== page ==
Ampelosaurus

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Ampelosaurus
Temporal range: Late Cretaceous, 70–66Ma
Ampelosaurus mount 4.JPG
Skeleton restoration of Ampelosaurus atacis
Scientific classification e
Kingdom: Animalia
Phylum: Chordata
Clade: Dinosauria
Suborder: Sauropodomorpha
Clade: Titanosauria
Clade: Lithostrotia
Family: Nemegtosauridae
Genus: Ampelosaurus
Le Loeuff, 1995
Type species
A. atacis
Le Loeuff, 1995

Ampelosaurus (/ˌæmpɨlɵˈsɔrəs/ AM-pi-lo-SAWR-əs; meaning "vine lizard") is a titanosaurian sauropod dinosaur hailing from the Late Cretaceous Period of what is now Europe. Its type species is A. atacis, named by Le Loeuff in 1995. A possible unnamed species has given Ampelosaurus an age reaching to the latest Cretaceous, from about 70 to 66 million years ago.

Like most sauropods, it would have had a long neck and tail but it also carried armor in the form of osteoderms. Over 500 bones have been assigned to Ampelosaurus and all but the braincase (assigned to A. sp.) has been assigned to A. atacis. They are assigned to the same species because all the differences in the limb proportions have been linked to individual variation. A. atacis is known from a few, well-preserved teeth and some cranial material. A right scapula was discovered associated with a coracoid. The blade of the scapula, contrary to most titanosaurs, is triangular. The blade narrows at one end instead of showing an expansion like most other genera. A. atacis is also known from a pubis about 75 centimetres (30 in) long and an ilium. Aside from that, it is known from a partial forelimb, and many femora.

Titanosaurians were a flourishing group of sauropod dinosaurs during Cretaceous times. The Spanish locality from the latest Cretaceous of “Lo Hueco” yielded a relatively well preserved, titanosaurian braincase, which shares a number of unique features with A. atacis from France. However, it appeared to differ from A. atacis in some traits also. The specimen has been provisionally identified as Ampelosaurus sp.. A. sp. is most likely a mature titanosaurian since the bones of the braincase have largely fused together.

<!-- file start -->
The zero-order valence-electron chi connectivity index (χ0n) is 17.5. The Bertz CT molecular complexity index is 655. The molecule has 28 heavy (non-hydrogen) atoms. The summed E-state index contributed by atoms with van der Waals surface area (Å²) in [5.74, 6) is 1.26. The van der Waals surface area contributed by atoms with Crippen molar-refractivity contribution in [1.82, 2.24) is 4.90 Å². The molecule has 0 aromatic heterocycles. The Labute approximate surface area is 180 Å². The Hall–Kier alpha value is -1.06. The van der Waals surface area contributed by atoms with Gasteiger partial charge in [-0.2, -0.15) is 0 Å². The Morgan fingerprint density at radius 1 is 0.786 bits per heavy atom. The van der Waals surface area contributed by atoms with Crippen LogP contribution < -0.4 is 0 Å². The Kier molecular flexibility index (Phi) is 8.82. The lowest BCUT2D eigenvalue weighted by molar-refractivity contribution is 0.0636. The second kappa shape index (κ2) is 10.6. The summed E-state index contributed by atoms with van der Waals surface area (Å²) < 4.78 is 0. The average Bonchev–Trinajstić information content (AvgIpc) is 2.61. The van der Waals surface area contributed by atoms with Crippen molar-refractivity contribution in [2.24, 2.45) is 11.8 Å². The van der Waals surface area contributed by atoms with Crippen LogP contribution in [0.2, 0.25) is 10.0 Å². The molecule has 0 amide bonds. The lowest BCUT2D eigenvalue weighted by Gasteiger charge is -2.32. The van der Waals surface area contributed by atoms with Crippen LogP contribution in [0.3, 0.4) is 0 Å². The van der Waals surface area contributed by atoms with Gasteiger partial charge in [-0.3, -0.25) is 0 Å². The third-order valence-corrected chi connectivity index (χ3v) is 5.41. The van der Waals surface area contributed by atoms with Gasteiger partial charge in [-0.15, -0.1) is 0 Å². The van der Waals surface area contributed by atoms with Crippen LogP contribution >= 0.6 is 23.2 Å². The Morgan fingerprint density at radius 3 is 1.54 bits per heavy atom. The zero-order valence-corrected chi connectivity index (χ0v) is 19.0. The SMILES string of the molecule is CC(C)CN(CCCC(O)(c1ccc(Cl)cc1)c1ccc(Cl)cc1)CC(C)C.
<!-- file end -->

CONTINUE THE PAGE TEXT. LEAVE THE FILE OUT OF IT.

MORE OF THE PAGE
Ampelosaurus lived alongside many other animals. Over 8500 specimens have been found alongside it, including gastropods, bivalves, crocodiles, other sauropods, plants and invertebrates in the Villalba de la Sierra, Gres de Saint-Chinian, Marnes Rouges Inférieures and Gres de Labarre formations. Recent attention has made Ampelosaurus one of the most well-known dinosaurs known from France.

Description[edit]

Life restoration, osteoderm covering is hypothetical

Like most sauropods, Ampelosaurus would have had a long neck and tail, but it also carried armor in the form of osteoderms 25 to 28 centimetres (9.8 to 11.0 in) long. The four osteoderms found have three different morphologies, they are plate, bulb, and spine-shaped. This dinosaur would have stretched up to about 15 metres (49 ft) from snout to tail. Ampelosaurus atacis is known from many unattached bones and teeth. It is one of the best-known dinosaurs from France.[1] It is considered to be a dwarf sauropod by Coria et al. (2005) because it has a smaller size in comparison with its ancestors.[2]

Skeleton[edit]

Ampelosaurus is one of the most completely known titanosaurian sauropod from Europe. Since 1989, over 500 bones discovered at the Upper Cretaceous Bellevue locality of southern France have been assigned to A. atacis. An abundant amount of well-preserved elements have been uncovered at Bellevue. In the original description, only a tooth and some vertebrae were examined. In 2005, a complete description was made by Le Loueff of all known material, allowing Ampelosaurus to be much better understood. All the material has been assigned to the species, and even though there are some differences in limb proportions, it has all been linked to individual variation.[3]

Skull of Ampelosaurus atacis